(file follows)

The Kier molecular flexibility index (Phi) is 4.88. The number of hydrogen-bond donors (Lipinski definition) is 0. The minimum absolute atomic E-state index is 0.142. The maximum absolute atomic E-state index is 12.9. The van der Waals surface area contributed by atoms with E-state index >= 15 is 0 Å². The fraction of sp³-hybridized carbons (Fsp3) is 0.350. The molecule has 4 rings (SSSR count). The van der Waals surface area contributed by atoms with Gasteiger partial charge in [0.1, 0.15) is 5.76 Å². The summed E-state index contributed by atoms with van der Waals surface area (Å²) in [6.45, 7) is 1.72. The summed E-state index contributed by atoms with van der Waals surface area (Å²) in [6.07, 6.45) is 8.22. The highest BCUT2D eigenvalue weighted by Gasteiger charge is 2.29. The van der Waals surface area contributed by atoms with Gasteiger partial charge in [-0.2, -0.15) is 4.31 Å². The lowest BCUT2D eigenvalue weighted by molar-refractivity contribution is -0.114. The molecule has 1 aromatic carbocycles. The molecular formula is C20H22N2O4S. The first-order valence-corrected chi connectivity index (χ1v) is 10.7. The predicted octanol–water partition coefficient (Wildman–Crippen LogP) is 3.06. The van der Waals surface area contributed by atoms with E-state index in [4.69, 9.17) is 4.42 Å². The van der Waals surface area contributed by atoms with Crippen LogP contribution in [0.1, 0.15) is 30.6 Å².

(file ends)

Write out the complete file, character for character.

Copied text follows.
The Kier molecular flexibility index (Phi) is 4.88. The number of hydrogen-bond donors (Lipinski definition) is 0. The minimum absolute atomic E-state index is 0.142. The maximum absolute atomic E-state index is 12.9. The van der Waals surface area contributed by atoms with E-state index >= 15 is 0 Å². The fraction of sp³-hybridized carbons (Fsp3) is 0.350. The molecule has 4 rings (SSSR count). The van der Waals surface area contributed by atoms with Gasteiger partial charge in [0.1, 0.15) is 5.76 Å². The summed E-state index contributed by atoms with van der Waals surface area (Å²) in [6.45, 7) is 1.72. The summed E-state index contributed by atoms with van der Waals surface area (Å²) in [6.07, 6.45) is 8.22. The highest BCUT2D eigenvalue weighted by Gasteiger charge is 2.29. The van der Waals surface area contributed by atoms with Gasteiger partial charge in [-0.2, -0.15) is 4.31 Å². The lowest BCUT2D eigenvalue weighted by molar-refractivity contribution is -0.114. The molecule has 1 aromatic carbocycles. The molecular formula is C20H22N2O4S. The first-order valence-corrected chi connectivity index (χ1v) is 10.7. The predicted octanol–water partition coefficient (Wildman–Crippen LogP) is 3.06. The van der Waals surface area contributed by atoms with E-state index in [4.69, 9.17) is 4.42 Å². The van der Waals surface area contributed by atoms with Crippen LogP contribution in [0.1, 0.15) is 30.6 Å².